Life and Death in Berlin — Part 1, Life

Life and Death in Berlin — Part 1, Life

Here goes another travel post delayed by a year. Now, however, I don’t feel quite so bad, since I learned that the famous travel writer, Patrick Leigh Fermor, wrote his account of his youthful travels over 40 years after the trip itself. So maybe I’m not such a nincompoop after all. (For part 2 of this post, about the ugly history of Berlin, click here.)


Germany in Mind

Germany: The very word looms over my whole conception of the world.

Like so many of my bewildered generation, when I was in high school I spent a lot of time watching television. The problem, then as now, was that nothing was on. In desperation my brother and I often turned to the History Channel. If we were unlucky, Modern Marvels would be on—a show about the history of automobile manufacturing, or how screws evolved from nails, or something similarly dry. (This was before the History Channel became the Conspiracy Theory Channel, and had no programs about ancient aliens.)

The good stuff were the World War II documentaries. Grainy footage of soldiers marching across barren landscapes, the whistling of bombs released from bombers, stupendous explosions and the bright streaks of tracer bullets fired from fighter planes—all these scenes of battle, so captivating to young boys, were mixed up with footage of one man: Hitler. Every documentary was sure to feature that stiff, stern, mustachioed man yelling shrilly, punctuating his pronouncements with jerky gestures.

It is an injustice to the German language that so many people are exposed to it through the oratory of that execrable man. Naturally, the language in that tyrant’s mouth is violent, aggressive, ugly, shrieking, garbled—as were his thoughts. But the abuse of one man ought not to cast aspersions on a whole language. Spoken well, German can be gentle, sweet, and tender.

I fell under its spell from my very first exposure. In the sixth grade we had a language survey, covering bits of Italian, Spanish, French, and German, to see which language we wanted to study. At the end of the term we were asked to rank our favorites. For me there was no question. It had to be German. The language was strangely akin to English, and yet so different in spirit: purer, stronger, more elemental. I put German as my first choice; and because I was required to list a second and third choice, I absently put down Italian and French. This decision came to haunt me later, for it was soon revealed that there wasn’t a German teacher. I took Italian as my main language—which exposed me to lots of excellent food, but which held no appeal to my immature mind.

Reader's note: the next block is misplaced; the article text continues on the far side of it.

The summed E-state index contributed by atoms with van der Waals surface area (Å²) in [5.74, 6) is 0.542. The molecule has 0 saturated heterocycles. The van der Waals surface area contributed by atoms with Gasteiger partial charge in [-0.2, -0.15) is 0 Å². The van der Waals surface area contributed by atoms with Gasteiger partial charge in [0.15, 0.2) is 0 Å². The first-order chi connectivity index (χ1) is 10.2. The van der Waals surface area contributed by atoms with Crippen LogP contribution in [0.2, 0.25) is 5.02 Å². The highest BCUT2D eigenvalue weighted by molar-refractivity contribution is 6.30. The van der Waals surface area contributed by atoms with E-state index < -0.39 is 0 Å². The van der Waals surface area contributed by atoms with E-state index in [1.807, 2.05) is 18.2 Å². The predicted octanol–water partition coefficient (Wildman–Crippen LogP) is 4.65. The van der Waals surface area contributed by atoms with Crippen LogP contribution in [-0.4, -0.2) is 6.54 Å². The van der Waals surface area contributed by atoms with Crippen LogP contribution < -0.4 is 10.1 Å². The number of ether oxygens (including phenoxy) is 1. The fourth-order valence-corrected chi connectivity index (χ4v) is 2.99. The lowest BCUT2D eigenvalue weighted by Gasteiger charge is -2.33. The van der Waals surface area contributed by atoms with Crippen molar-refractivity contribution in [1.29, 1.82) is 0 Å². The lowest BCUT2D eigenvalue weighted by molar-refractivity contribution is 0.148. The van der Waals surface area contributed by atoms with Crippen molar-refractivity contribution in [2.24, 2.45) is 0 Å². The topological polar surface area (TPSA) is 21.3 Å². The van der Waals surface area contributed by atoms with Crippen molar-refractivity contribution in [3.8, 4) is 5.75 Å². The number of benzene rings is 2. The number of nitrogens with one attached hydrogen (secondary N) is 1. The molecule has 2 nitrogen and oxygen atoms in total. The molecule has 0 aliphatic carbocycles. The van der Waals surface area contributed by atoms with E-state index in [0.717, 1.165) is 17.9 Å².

These vague childhood impressions were soon supplemented by more definite knowledge. In a college literature class I was exposed to Thomas Mann, who soon became my first literary passion, a model of erudition and eloquence that simply dazzled me. Shortly after that, by a complete coincidence, somebody in my a capella group mentioned that he was teaching himself German using tapes; and when I showed an interest, he offered to lend them to me. I snatched at the opportunity; and from the first tape, the long-dormant passion for German was reawakened.

Once again I found myself enamored of the language—the magnificent German tongue, which combines rustic roughness with intensity of thought, earthiness with cerebral density, not to mention seriousness with silliness. (Click here to experience the silliness.) The next semester I enrolled in a German class, even though it had little to do with my major. For my twenty-first birthday I went to a German restaurant in New York City, Hallo Berlin, and ate sausages and sauerkraut and drank Weißbier, and felt absolutely stuffed and happy; and my fondness for the country has continued unabated ever since.